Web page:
Employ me? Work and disability hurdles

This blog is in aid of Blogging Against Disablism Day. You can find some really fantastic blogs covering all sorts of issues related to disability here, and it’s also worth following both @BADDtweets and #badd2014.

According to our loving government all their cuts are being put in place to help us all in to work. Don’t you know that as people with Disability A can work, then people with Disability B must also be able to? And if someone with a mild version of Disability C can work, then of course someone with a more severe version can too! Why on earth would you want to treat disabled people on a person by person basis when you can treat them as one amorphous mass, those lazy scroungers, they don’t deserve more than that now do they?

Here’s a personal anecdote, I know someone with severe back pain who works. I have severe back pain and cannot. On the surface it looks like they are pushing through and trying harder than me, but there are significant differences if you bother to look. For a start, their pain affects their lower back, while mine affects my upper back. It means that different activities affect us differently, for example, she finds it incredibly painful to stay still. Staying still for her means her back locks up and she cannot move. For me it’s movement that causes my back to seize up. She can lift a decent amount without pain, whereas I cannot. Positions I find soothing cause her pain and vice versa. So while she can do a job which involves lifting and constant movement, I wouldn’t last half an hour. As far as I know the only things we have in common are that the pain is equivalent strength and we both find sitting upright painful (though for different reasons).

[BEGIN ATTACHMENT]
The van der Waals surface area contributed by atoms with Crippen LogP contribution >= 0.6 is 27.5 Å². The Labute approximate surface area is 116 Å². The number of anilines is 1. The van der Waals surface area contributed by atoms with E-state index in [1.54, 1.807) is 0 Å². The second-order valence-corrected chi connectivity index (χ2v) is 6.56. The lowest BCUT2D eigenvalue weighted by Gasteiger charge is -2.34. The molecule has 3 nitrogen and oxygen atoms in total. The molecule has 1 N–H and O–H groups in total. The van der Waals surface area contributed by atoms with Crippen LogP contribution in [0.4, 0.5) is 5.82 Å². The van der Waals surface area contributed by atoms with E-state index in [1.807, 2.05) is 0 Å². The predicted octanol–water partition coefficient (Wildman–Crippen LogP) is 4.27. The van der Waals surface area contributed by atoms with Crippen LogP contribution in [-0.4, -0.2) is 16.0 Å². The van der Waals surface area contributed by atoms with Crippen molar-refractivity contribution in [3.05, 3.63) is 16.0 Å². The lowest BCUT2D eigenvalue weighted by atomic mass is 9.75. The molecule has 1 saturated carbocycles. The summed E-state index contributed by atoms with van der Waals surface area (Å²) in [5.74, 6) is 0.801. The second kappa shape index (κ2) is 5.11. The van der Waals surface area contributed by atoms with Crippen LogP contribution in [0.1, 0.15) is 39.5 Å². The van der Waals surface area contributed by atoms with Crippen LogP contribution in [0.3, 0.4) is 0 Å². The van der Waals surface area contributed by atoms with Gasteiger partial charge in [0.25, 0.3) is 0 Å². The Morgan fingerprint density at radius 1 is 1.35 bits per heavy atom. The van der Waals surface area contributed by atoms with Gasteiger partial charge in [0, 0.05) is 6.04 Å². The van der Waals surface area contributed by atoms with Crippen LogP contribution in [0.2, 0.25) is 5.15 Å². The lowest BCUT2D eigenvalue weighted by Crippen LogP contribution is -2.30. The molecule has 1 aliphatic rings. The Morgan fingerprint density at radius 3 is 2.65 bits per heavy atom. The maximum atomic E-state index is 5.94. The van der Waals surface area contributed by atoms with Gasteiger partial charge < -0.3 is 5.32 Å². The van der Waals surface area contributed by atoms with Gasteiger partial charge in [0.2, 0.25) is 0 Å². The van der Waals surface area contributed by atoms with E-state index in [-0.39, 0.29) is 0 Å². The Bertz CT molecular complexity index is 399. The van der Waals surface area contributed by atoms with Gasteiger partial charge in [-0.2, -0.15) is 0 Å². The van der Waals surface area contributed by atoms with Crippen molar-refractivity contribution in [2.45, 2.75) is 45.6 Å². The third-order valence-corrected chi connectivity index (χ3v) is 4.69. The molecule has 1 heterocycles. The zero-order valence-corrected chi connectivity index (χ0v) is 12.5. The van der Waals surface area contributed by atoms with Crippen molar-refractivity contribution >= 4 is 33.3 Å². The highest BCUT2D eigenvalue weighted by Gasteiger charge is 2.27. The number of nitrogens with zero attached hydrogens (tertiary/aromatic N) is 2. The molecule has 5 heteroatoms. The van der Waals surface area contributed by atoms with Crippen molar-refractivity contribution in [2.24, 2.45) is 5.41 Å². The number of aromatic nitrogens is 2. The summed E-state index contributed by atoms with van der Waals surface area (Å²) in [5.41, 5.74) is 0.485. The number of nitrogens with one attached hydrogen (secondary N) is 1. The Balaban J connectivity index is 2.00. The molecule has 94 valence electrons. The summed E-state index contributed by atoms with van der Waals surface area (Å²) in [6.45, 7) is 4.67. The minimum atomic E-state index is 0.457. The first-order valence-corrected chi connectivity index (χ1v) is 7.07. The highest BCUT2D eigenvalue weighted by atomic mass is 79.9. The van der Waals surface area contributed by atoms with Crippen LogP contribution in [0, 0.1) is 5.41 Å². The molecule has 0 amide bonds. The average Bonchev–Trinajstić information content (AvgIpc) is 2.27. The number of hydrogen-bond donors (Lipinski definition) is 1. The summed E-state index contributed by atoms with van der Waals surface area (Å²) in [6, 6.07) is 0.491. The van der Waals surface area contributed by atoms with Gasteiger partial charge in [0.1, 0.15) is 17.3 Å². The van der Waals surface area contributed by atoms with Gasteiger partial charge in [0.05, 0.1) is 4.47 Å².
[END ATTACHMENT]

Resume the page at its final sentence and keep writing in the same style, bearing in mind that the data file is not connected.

I have another friend who has recently developed back pain, this time in the same place as me, but again there are differences. Slightly less differences in this case. She is working a desk job currently but has had to take time off due to the pain, luckily her work have been fairly accommodating, and are now trying out different seats for her to see if that means she can continue working for them. But even a company that accommodating have still proved difficult to cope with from a disability point of view, they – like a few companies I know – have a policy of sending staff for a disciplinary if they have more than 3 absences (whether due to sickness or not). Even if those absences are only a day long. So by that logic, take a month of in one chunk and you are fine, take 4 days off individually and you are in trouble. I’ve fallen foul of this rule in the past too, as you can imagine.

As you can see, being disabled when it comes to work has two major problems to overcome. First is the huge variety of needs disabled people have in order to be able to work, and the second is how many employers are willing to make these adjustments/allowances.

I have some sympathy for employers, if you are trying to maximise your profit then you don’t want to be spending more on extra equipment for staff, neither do you want staff who cannot guarantee they can work all their contracted hours, or who need more breaks than your other staff. Not only is it not financially good sense, it can also breed resentment in your other staff, especially if the disability in question is an invisible one.

However it’s awful enough having a disability that’s debilitating enough to stop you working, without also being treated as an inconvenience or risk.

I miss working, it was stressful, especially as I seemed to tend towards fast paced, time critical jobs, but I loved the pace and I loved the pressure. There was nothing quite like getting to the end of a day, tired but kind of buzzed and satisfied that you’d beaten your goals (sometimes against all odds). I liked had physical work, despite being a petite girl (4ft 10 and slim), I know I could compete with people much bigger and stronger looking than myself. I took great pride in this, especially the look of surprise when I defied expectations.